Smooth and controlled ride, excellent fuel economy with base 1.8-liter engine, attractive and ergonomic interior design, lengthy features list.
Oddly weighted electric-assist steering, so-so gas mileage with 2.4-liter engine.
Completely redesigned, the 2009 Toyota Corolla looks much the same as last year’s model but is a bit larger inside and out. Highlights on the new car include an available 2.4-liter engine and a navigation system.
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About 400,000 people will buy a Toyota Corolla sometime during the 2008 calendar year. One-quarter of these likely buyers are in their 60s. Almost as many are in their 20s. Despite the huge age gap between these groups, their primary motivation for buying is the same: reliability. With such a steady and diverse following for its compact sedan, Toyota usually undertakes major redesigns with a light hand: Although changes underneath the surface may be significant, each new Corolla invariably retains its predecessor’s basic styling cues and overall driving demeanor. And so it is with the redesigned 2009 Toyota Corolla.
That’s not to say you won’t appreciate the differences on the new Corolla. For instance, although it’s not any longer or taller than last year’s car, it rides on a wider track, and this opens up noticeably more hip- and shoulder room in the cabin. The addition of a telescoping steering wheel improves upon the Corolla’s historically awkward driving position, while new features like an auxiliary audio input, keyless startup and a navigation system with real-time traffic updates bring Toyota’s compact sedan into the 21st century in terms of feature content.
Since fuel economy is another big reason people buy Toyota Corollas, most versions of this sedan continue to use an efficient 1.8-liter four-cylinder. This engine is heavily revised for 2009 and now features variable timing for both its intake and exhaust valves. Power increases are modest on paper, but the results are apparent on the road: In spite of a 200-pound weight gain, the 2009 Toyota Corolla is a touch quicker than the ’08 model and capable of returning comparable gas mileage.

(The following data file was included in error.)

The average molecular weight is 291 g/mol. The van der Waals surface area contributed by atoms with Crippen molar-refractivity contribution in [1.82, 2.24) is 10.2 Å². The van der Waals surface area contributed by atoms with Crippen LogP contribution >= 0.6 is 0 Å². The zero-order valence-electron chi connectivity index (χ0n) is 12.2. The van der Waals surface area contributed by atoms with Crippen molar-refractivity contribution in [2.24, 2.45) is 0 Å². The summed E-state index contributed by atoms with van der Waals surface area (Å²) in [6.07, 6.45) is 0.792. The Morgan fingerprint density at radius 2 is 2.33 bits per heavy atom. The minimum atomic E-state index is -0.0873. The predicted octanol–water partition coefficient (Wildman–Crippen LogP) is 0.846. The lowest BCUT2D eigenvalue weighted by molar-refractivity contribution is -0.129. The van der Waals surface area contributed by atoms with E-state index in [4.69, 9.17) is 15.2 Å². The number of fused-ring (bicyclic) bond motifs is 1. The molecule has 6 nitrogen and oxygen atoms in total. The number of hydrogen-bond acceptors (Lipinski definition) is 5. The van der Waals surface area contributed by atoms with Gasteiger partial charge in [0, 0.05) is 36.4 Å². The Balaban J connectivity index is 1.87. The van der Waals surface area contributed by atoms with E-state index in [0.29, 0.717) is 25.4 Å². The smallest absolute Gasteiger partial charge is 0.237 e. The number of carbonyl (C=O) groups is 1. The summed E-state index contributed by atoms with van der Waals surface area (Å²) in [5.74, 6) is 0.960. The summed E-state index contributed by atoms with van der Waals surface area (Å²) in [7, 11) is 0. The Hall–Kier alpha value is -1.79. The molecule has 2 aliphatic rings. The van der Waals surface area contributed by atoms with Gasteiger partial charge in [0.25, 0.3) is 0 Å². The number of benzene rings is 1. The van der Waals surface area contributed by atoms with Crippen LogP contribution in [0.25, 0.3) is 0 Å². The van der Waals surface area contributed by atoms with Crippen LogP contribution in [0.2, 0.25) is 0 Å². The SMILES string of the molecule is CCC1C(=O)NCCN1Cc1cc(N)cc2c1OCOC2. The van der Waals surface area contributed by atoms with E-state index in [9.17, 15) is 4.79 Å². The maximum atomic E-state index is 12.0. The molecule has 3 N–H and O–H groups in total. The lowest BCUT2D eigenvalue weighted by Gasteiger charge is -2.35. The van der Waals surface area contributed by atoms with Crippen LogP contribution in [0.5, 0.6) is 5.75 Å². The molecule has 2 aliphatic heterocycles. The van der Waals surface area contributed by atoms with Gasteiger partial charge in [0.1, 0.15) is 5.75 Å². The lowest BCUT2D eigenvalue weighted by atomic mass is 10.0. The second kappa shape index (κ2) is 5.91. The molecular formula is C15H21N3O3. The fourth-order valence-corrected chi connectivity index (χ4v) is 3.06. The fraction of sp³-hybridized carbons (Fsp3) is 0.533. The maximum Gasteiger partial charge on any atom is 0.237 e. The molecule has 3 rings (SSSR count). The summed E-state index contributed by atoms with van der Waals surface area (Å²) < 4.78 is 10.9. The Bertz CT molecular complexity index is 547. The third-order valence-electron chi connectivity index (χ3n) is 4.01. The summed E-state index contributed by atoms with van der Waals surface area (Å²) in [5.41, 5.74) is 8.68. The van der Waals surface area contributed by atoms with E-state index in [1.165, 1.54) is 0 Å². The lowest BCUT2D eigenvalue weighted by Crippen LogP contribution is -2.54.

Most of the Corolla’s rivals offer larger engine options, though, and for ’09, Toyota is following suit. The high-line XRS trim level returns to the model line, and it’s motivated by a 158-horsepower, 2.4-liter inline-4, which promises to shave a second off the car’s 0-60-mph time. In keeping with its heightened performance focus, the Corolla XRS has quicker steering, bigger wheels and a front strut tower brace.
With two engines and five trim levels at their disposal, most 2009 Toyota Corolla buyers will have little difficulty equipping one to taste. Although competitors such as the Honda Civic, Hyundai Elantra, Mazda 3, Mitsubishi Lancer and Nissan Sentra offer comparable interior room and amenities, Toyota’s compact sedan remains a fine choice for a commuter car given its composed ride quality, above-average gas mileage and high overall level of refinement. However, we question whether the company has done enough to meet increased expectations for performance and handling in this class. Even in sporty XRS trim, the ’09 Corolla does little to engage its driver. Shopped against genuinely entertaining alternatives like the Mazda 3, Civic and Lancer, Toyota’s economy sedan remains a tough sell.